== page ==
Coffee House

Labour must make itself a movement again

10 September 2013

4:32 PM

10 September 2013

4:32 PM

‘As you enter the dock the sight of the forest of masts in the distance, and the tall chimneys vomiting clouds of black some, and the many coloured flags flying in the air, has a most peculiar effect … Nearly everywhere you meet stacks of cork, or else yellow bins of sulphur, or lead-coloured copper-ore. As you enter this warehouse, the flooring is sticky, as if it had been newly tarred, with the sugar that has leaked through the casks.’

This was how Henry Mayhew described the 90 acres of London docks – stretching across St George, Shadwell and Wapping – in the 1850s. It was where the riches of the Empire came in, and the finished wares of the Workshop of the World went out.

But it was also a landscape of Dickensian abuse, immiseration, and exploitation as dockers fought to make a living. ‘The scuffling and scrambling, and stretching forth of countless hands high in the air, top catch the eye of him whose voice may give them work … It is a sight to sadden the most callous, to see thousands of men struggling for only one day’s hire.’

This was the injustice which gave rise to the great Dockers’ strike of 1889 and the rise of New Unionism: a trade union movement which went beyond the old guild protectionism and sought to place itself within the political debate. It realised it had to challenge the ideological consensus which gave rise to such barbaric inequalities.

And it found a natural home within the Labour movement. From its foundations in 1893 as the Independent Labour Party under Keir Hardie, our politics began with the Big Society: a rich associationalist tradition, the coming together of a heady mix of local co-ops, trade union branches, free voluntary associations, socialist societies, idealistic intellectuals and the transforming zeal of non-conformist religion.

As Tory MP Robert Halfon rightly puts it,’Most unions are community organisations, funded by their members. What is this, if not the Big Society in action?’


Indeed, Hardie deliberately insisted upon affiliation membership, branch autonomy and a weak central executive as being the basis for the new party’s organisation in order to bring these disparate groups together under a broader banner of social justice, equality and fair labour rights.

Today, that relationship takes another step as Ed Miliband seeks to revive the original impulse behind the trade union/Labour link: a return to that voluntarist, participatory democracy at the heart of the Labour story.

Because the problems that contemporary politics face are as numerous as they are endemic. Today’s NatCen Social Research survey points to a Britain that is more tolerant but more individual, less bound by identities of gender, sexuality, race and class. And that hits mass membership political parties hard.

However, the Social Research survey also unveils a nation that is, more than anything else, apathetic. And that hurts progressive political parties far more than it does our reactionary opponents. Inevitably, there is a temptation for politicians to react to systemic change with divisive politics; an attempt to pit disparate groups together through nastiness and enmity.

So, the challenge is all the greater to revive progressive politics and battle modern injustices. Admittedly, not the immiseration of the London docks, but the effects of zero-hours, falling apprenticeship opportunities, finance-starved small businesses and stretched family budgets.

And the trade unions must be a part of that solution. When they battle on exploited agency labour, the effects of pay-day loans, the rights of trade unionists in Columbia and health and safety at work, today’s trade unions place themselves within a heroic tradition of struggle.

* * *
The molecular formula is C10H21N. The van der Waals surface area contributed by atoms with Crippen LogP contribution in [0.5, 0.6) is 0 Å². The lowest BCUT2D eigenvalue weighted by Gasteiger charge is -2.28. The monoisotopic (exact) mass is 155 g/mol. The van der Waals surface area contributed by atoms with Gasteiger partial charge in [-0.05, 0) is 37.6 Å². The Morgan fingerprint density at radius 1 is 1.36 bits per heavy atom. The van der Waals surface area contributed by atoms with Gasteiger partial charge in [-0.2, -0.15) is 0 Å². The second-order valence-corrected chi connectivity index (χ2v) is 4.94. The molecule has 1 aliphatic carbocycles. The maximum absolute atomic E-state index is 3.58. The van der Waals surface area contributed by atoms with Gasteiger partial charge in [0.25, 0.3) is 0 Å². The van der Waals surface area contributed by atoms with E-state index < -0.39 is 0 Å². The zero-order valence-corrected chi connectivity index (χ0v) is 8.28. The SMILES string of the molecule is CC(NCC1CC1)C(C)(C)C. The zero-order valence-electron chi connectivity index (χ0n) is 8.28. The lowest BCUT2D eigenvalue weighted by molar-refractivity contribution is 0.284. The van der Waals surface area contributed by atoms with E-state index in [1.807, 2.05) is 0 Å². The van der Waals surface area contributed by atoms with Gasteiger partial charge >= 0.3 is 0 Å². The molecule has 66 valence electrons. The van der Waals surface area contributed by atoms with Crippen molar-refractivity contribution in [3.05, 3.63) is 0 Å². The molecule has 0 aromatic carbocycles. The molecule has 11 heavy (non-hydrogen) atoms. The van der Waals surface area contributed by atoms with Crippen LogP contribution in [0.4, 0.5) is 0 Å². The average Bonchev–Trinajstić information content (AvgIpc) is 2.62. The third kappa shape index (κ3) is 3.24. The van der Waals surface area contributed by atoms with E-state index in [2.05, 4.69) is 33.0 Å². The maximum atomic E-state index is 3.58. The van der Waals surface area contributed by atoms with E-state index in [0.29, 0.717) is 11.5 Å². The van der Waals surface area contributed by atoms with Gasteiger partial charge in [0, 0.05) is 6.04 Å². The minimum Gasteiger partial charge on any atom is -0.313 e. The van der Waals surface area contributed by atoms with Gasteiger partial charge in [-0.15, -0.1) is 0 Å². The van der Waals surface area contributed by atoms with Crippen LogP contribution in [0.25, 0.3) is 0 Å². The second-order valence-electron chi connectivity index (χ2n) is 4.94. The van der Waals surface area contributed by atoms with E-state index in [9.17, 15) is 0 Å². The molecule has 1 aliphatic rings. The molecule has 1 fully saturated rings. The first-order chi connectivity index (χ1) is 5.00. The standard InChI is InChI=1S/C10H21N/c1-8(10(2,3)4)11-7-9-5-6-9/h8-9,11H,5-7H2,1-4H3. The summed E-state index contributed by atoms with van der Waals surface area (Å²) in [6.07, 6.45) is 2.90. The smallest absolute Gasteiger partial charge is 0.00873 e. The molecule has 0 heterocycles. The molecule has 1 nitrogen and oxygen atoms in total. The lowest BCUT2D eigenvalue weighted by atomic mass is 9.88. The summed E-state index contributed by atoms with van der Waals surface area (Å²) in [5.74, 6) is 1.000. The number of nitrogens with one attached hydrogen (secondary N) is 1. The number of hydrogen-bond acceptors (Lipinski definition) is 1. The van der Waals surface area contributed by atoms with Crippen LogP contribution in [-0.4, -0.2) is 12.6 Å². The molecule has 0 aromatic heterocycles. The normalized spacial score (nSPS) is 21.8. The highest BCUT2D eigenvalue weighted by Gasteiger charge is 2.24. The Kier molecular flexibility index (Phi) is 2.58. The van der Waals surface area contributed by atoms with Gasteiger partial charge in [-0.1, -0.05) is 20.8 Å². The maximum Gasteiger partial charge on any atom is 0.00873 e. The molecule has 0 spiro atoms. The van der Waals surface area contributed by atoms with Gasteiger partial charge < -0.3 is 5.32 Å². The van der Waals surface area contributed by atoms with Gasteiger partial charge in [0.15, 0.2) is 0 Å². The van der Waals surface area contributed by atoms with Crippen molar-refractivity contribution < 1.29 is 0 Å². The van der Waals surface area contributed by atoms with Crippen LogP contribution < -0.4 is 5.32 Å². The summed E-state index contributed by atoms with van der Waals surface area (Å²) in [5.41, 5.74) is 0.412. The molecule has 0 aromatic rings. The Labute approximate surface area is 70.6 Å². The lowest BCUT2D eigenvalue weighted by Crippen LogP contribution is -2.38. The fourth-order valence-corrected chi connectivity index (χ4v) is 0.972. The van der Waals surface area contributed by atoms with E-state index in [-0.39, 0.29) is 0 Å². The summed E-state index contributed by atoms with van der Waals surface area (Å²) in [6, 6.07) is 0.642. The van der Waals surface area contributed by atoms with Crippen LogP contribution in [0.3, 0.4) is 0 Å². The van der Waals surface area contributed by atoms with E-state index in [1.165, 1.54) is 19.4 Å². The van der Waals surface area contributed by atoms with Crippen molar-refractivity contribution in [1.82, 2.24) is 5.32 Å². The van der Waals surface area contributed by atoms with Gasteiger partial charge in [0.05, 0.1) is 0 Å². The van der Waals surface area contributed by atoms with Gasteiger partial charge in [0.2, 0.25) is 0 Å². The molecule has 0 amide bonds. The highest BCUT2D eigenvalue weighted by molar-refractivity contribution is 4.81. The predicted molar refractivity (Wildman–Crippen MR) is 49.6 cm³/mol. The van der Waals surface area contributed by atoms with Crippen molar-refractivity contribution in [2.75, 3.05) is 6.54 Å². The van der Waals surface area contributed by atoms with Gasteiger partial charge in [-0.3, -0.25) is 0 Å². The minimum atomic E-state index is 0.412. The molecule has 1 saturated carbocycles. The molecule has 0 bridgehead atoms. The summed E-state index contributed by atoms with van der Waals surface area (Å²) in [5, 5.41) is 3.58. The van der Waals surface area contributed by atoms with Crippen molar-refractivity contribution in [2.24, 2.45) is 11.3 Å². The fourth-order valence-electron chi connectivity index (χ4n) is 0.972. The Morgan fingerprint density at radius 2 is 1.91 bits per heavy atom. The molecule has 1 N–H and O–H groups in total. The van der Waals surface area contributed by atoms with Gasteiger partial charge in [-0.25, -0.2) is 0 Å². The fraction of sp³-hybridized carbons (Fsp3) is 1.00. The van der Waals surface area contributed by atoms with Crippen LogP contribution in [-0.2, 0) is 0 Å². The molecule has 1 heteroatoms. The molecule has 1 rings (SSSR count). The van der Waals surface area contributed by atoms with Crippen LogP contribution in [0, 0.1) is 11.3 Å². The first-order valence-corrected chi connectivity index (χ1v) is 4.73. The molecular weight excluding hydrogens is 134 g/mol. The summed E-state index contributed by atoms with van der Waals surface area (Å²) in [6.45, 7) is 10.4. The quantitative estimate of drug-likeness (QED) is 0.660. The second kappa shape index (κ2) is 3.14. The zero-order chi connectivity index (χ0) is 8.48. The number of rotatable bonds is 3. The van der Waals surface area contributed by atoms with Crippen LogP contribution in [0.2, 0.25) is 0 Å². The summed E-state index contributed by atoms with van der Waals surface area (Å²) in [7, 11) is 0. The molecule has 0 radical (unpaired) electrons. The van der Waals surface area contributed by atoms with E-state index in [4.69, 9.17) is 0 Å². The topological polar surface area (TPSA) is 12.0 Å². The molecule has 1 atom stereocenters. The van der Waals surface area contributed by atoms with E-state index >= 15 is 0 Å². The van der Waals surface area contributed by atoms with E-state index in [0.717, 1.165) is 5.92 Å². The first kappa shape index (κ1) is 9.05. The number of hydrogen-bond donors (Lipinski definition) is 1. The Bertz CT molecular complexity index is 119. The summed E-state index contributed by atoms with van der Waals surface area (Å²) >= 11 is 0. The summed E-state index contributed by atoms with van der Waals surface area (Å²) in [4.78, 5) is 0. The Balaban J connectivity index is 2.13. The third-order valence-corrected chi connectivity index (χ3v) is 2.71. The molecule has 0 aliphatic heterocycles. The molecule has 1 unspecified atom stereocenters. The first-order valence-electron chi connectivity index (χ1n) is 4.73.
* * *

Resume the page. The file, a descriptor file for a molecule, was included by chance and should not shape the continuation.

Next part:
This is the impulse behind Ed’s speech in Bournemouth today and, with it, the desire for a transparent, grown-up relationship between the Labour Party and the trade unions. We want honesty about membership levels and financial support. We could also do with a bit more transparency between the leadership of trade unions and their members: massive over-consolidation amongst the trade unions has made them too distant from civil society and sometimes too afraid to innovate.

What Ed Miliband said today was both an affirmation of our rich shared history but it was also an admission – that the Labour Party has not done enough in recent years to be a movement. In putting the voices of working people right at the heart of our party, with honesty and transparency, we will once more be true to a movement that has delivered social justice in Britain for the last one hundred and twenty years.

Tristram Hunt is the Labour MP for Stoke-on-Trent Central

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Show comments
  • Abhay

    The current Labour cannot revitalise itself. It is run by the same type of metropolitan bougeois that run the Conservative party or the Lib Dem.

    There is practically no difference in the world-views of, say, Balls, Milliband,Cameron, Gove,Clegg etc. The differences are in details. They have the same thoughts, aspiration, views, prejudices and biases.

    Renewal is a process of alteration of world-view in fundamental ways. The amount of courage that needs is beyond the metropolitan bourgeois in charge of Labour currently. Everything else is bunkum, nonsense, hollow verbiage, idle prattle.

  • Augustus

    “Today, that relationship takes another step as Ed Miliband seeks to revive the original impulse behind the trade union/Labour link.”

    “Du sublime au ridicule il n’y a qu’un pas.”
    -Napoleon Bonaparte

  • Keith D

    Labour has been a bowel movement ever since their treachery perpetrated against their core support,the British working family.They hate the British people and if they ever get back in this country is done for.

  • Fred Smith

    It emerged from a movement, it helped implement many of the movement’s aims, it had its day and became a degenerate faction for obtaining office, establishing a new sort of aristocracy and generally opposed to the movement from which it arose. It’s largely survived on mindless tribal loyalty.

    Sorry, too much sentimental attachment here to a fond memory of what once was a vital thing, which now continues as a zombie, taken to the extreme of finding an elixir of life to visit artificial vitality to what should properly be resting in peace.

    “Frankenstein” explored the possible horrible consequences of revitalising corpses. Read it and be warned.

    Anyway, movements don’t work along the lines of reversing into a shell.

  • McRobbie

    Can’t really understand this dogma about the unions supporting the “working man and women”. Surely in this day and age just about everyone is a working person. The numbers of ultra rich non workers is very very small, certainly totally out numbered by the non working benefit receivers. So the unions must mean the better paid, obviously on the arrogant assumption that they dont work as hard as the lesser paid! Thats rich that is! Its a typical left wing bigoted view on the real world…we are all in this together and the difference between labour and tories is entirely big state v little state, and the unions support the big state and the public why can’t they be honest, they aren’t interested in the working person if they aren’t in the public sector paying their union fees from our taxes.